Framework Specification

Sector Profile

Facilities Management (FM) involves providing a quality and cost-effective maintenance and care service for a wide range of commercial and public buildings, such as hotels, office, and shopping complexes, arenas, educational or convention centres. Facilities Managers make sure that facilities such as security, catering, and cleaning (referred to as ‘soft services’) and maintenance and building services (referred to as ‘hard services’) run smoothly so that customers can run their businesses efficiently with the minimum disruption to services. The sector is also responsible for property and estates management, including energy management and environmental protection.

FM is a growing industry in Wales. Between 2001 and 2010 the number of employees increased from under 1,000 to over 4,000 and the number of workplaces nearly trebled to just under 500 workplaces by 2012. FM workplaces are mainly small organisations, employing less than ten people. It is likely that the number of people employed in FM is significantly higher. The FM industry is currently difficult to the quantity due to the lack of data under a specific standard industry classification code.

Recent surveys show that Facilities Managers were optimistic about the sector with 96% planning to expand their business in 2013 and a significant proportion looking to increase staff numbers – 42% of responses predicted a 10% rise in staff numbers. Facilities Management plays a key role in the Business Services sector, identified by the UK Government in 2009 as one of the six areas of future growth. There is the potential to expand into new areas such as education, leisure, and manufacturing sectors and the Green Agenda which is increasingly important, however, employers report that around a third of their staff do not have the skills to make this happen.

Challenges faced by Facilities Management companies include:

  • Staffing & Training. Finding the right staff with the right skills and retaining skilled staff and helping staff get to grips with technical, procurement, energy management, customer service aspects of the job and encouraging managers to complete training;
  • Attracting more young people into Facilities Management which, as a fairly new profession is not seen by young people as a career option, to counteract an aging workforce;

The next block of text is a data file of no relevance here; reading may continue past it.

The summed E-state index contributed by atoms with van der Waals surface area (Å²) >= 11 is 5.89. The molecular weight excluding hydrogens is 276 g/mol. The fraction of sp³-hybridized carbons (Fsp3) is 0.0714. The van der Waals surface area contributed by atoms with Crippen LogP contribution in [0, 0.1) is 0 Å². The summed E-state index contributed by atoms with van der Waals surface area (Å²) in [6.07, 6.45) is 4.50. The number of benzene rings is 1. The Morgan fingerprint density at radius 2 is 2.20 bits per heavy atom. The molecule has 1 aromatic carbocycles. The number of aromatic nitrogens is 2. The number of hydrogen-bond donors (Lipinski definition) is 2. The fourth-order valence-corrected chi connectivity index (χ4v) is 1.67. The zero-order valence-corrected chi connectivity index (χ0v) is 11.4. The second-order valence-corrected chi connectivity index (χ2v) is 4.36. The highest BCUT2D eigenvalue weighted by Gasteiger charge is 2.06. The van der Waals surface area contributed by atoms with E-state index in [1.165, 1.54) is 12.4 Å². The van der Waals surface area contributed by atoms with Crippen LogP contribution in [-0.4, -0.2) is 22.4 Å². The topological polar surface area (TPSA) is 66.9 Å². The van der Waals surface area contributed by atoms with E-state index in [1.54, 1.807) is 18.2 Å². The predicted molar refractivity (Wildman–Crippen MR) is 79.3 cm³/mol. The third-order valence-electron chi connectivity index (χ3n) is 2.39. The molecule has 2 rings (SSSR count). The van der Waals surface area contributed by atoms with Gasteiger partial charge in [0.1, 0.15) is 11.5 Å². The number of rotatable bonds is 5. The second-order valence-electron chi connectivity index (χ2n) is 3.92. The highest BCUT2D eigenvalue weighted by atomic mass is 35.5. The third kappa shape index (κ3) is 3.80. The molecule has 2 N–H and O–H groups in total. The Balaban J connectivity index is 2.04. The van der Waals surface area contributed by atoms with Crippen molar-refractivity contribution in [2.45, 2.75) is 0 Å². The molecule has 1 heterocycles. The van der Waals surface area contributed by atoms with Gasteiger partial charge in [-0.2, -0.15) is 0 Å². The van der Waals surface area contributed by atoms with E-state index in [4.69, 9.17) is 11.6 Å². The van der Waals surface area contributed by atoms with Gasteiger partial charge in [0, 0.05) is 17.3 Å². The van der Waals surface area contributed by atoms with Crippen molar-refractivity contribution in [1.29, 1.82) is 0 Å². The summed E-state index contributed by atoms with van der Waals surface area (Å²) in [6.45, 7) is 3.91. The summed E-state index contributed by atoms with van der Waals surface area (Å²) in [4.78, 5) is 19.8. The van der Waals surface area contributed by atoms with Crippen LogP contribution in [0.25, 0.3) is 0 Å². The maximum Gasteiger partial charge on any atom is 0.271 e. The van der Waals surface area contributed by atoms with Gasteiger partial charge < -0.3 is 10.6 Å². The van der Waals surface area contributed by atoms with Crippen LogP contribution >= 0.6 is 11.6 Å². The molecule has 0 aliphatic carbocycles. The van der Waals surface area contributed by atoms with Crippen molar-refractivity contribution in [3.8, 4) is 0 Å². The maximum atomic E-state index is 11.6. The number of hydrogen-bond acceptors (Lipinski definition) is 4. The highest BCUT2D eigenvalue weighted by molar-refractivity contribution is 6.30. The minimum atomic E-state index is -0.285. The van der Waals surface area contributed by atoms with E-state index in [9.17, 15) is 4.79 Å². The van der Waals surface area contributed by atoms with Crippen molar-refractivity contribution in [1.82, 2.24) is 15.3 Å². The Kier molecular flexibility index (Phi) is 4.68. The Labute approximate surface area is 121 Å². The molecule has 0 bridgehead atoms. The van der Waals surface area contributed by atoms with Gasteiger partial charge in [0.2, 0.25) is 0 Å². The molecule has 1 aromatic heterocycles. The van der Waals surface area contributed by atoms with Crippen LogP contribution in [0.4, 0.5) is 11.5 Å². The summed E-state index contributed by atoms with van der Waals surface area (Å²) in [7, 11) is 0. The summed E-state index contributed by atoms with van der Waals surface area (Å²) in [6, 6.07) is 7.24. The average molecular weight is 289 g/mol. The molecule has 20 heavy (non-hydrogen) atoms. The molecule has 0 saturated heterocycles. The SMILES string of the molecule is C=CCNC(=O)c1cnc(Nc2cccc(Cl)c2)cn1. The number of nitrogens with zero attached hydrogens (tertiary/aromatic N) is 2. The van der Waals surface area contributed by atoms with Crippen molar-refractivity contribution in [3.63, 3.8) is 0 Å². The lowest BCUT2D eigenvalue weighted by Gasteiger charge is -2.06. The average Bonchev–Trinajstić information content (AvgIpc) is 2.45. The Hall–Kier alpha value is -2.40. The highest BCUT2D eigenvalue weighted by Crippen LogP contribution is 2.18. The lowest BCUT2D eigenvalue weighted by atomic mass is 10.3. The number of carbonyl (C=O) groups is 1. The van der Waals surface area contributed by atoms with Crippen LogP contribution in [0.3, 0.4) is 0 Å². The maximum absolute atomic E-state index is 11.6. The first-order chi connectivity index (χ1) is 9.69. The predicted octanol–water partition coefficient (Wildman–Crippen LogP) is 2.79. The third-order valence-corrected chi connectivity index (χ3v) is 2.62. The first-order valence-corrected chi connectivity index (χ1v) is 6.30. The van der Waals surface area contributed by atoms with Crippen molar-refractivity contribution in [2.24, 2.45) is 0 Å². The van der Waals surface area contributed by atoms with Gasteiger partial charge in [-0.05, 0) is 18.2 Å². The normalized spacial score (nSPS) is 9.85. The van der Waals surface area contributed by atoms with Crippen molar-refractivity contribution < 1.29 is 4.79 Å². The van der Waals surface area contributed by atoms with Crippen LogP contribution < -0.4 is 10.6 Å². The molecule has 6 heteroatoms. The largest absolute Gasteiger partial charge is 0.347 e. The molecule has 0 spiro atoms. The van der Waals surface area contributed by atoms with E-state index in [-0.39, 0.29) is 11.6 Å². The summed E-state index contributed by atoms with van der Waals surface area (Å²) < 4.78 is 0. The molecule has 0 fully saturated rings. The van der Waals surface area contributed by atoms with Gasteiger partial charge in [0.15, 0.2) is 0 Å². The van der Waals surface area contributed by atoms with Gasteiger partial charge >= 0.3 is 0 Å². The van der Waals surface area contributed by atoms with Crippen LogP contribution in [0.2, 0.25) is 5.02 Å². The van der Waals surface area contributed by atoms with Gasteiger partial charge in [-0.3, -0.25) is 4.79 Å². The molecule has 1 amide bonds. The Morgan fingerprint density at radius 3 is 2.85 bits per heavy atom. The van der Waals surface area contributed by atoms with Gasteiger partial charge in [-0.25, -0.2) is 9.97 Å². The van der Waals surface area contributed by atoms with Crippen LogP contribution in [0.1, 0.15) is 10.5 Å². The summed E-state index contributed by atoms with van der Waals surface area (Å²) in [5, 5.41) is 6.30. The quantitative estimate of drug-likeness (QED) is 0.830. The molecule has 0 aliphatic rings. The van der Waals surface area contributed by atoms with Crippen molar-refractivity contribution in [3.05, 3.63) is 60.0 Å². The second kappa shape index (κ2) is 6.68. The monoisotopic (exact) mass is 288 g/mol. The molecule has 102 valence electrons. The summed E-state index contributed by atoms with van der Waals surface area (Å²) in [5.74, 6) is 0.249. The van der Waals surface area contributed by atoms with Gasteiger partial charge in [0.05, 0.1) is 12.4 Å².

Internal factors such as increasing efficiency, managing with budget cuts and keeping costs down, as well as securing funding and getting clients to pay on time;
  • Market share. Competition from other organisations and the impact this is having on the ability of companies to retain existing business and secure new contracts;
  • The need to keep up to date with new legislation, particularly around the low carbon agenda as well as other areas, such as health and safety;
  • Technical skills gaps. Within FM a lack of skills in this area may result in an inability to effectively maintain or repair building systems which will have an adverse effect on energy management;
  • Just under a third of the workforce have qualifications below Level 2 or no qualification at all.

Future competencies required by the sector include:

  • Knowledge of outsourcing strategies;
  • A broader set of generic management skills linked to customer service and relationship management;
  • Sustainability in its broadest definition and greater skills will be required in this area as a result;
  • Enhanced IT skills – due to the growth of intelligent buildings linked to the design of energy-efficient systems;
  • Skills and knowledge relating to legislation and regulation, including TUPE, health, safety, and environmental protection;
  • Commercial awareness and financial skills in relation to managing budgets and profits.

The Framework

Facilities Management is a new industry and there has not been a traditional route into the sector. The FM apprenticeship will help to address this and to professionalise the role. Employers have been involved with the design of the qualifications in this framework which will develop the critical skills required within the sector and the framework has also been updated to meet the requirements of the new Specification of Apprenticeship Standards for Wales.

Apprentices will work as an Assistant Facilities Manager, Team Leader, or be employed in a trainee role, resolving problems and ensuring the smooth running of facilities and services. Foundation apprentices will work as multi-skill Facilities operatives, reporting to Facilities Managers, and will undertake a variety of duties depending on the customer’s requirements. Higher-level apprentices will be Facilities or Building Services Managers. At Level 5 the job roles will have added responsibilities such as managing large or multi-site contracts.

Facilities Management (Wales) ⇢

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